Neuroprotective effects of D-allose against retinal ischemia-reperfusion injury

Kazuyuki Hirooka, Osamu Miyamoto, Pan Jinming, Yinghua Du, Toshifumi Itano, Tetsuya Baba, Masaaki Tokuda, Fumio Shiraga

Research output: Contribution to journalArticlepeer-review

49 Citations (Scopus)


PURPOSE. To investigate the effect of D-allose, a rare sugar, against ischemia reperfusion injury in the rat retina. METHODS. Retinal ischemia was induced by increasing intraocular pressure to 130 mm Hg and maintaining that level for 45 minutes. Morphometric studies were performed to study the effect of D-allose on the histologic changes induced by ischemia in the rat retina. Glutamate release from the rat retina and intravitreal PO2 profiles were monitored during and after ischemia with a microdialysis biosensor and oxygen-sensitive microelectrodes. The release of hydrogen peroxide stained with diaminobenzidine hydrochloride was monitored by an in vitro retinal ischemia model. RESULTS. Seven days after the ischemia, significant reductions in both the number of ganglion cells and the thickness of the inner plexiform layer were observed. Pretreatment with Dallose significantly inhibited the ischemic injury of the inner retina. A large release of glutamate occurred during the ischemia. After the recirculation, glutamate levels were increased again and reached a maximum in approximately 20 minutes. The increases in extracellular glutamate during and after ischemia tend to be suppressed by administration of D-allose. D-Allose attenuated the increase in intravitreal PO2 during reperfusion. After the ischemia, production of hydrogen peroxide was detected within approximately 30 minutes. D-Allose suppressed the production of hydrogen peroxide. CONCLUSIONS. These results suggest that D-allose may protect neurons by decreasing extracellular glutamate and attenuating oxidative stress in ischemic insult.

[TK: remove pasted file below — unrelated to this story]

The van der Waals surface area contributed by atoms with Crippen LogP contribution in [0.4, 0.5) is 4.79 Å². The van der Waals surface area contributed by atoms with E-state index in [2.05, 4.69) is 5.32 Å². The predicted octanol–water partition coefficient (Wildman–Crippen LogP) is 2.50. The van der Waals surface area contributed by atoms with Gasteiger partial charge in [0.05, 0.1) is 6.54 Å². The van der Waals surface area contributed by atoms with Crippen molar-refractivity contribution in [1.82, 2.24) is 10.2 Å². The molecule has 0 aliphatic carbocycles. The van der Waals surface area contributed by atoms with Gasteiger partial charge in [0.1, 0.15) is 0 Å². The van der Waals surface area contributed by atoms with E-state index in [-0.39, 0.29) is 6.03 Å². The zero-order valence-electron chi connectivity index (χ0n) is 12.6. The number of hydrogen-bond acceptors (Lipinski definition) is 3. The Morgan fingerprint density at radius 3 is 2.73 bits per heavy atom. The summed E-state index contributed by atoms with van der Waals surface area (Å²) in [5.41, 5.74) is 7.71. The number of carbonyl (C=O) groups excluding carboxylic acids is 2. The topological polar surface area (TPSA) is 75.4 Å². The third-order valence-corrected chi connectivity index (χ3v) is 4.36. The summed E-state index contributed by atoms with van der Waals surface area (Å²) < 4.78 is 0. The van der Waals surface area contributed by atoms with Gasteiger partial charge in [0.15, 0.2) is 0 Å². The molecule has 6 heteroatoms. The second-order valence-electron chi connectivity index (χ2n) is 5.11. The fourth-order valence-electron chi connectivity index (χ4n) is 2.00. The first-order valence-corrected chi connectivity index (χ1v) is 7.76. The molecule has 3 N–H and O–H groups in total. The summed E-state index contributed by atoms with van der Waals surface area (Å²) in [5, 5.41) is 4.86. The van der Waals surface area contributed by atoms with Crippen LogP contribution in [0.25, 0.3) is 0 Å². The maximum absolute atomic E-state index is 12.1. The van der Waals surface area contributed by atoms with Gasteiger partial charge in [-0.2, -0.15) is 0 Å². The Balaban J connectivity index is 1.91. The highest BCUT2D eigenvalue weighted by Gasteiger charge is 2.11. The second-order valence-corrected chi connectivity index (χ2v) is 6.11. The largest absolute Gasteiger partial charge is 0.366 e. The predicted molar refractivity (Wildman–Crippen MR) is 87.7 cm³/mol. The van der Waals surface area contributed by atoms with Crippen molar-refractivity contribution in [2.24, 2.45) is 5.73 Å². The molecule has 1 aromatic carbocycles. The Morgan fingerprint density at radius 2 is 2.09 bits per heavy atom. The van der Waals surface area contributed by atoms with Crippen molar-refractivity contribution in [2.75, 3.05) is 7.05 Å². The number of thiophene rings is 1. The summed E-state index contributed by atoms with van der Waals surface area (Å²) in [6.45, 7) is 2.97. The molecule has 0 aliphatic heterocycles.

Original languageEnglish
Pages (from-to)1653-1657
Number of pages5
JournalInvestigative Ophthalmology and Visual Science
Issue number4
Publication statusPublished - Apr 2006

ASJC Scopus subject areas

  • Ophthalmology
  • Sensory Systems
  • Cellular and Molecular Neuroscience


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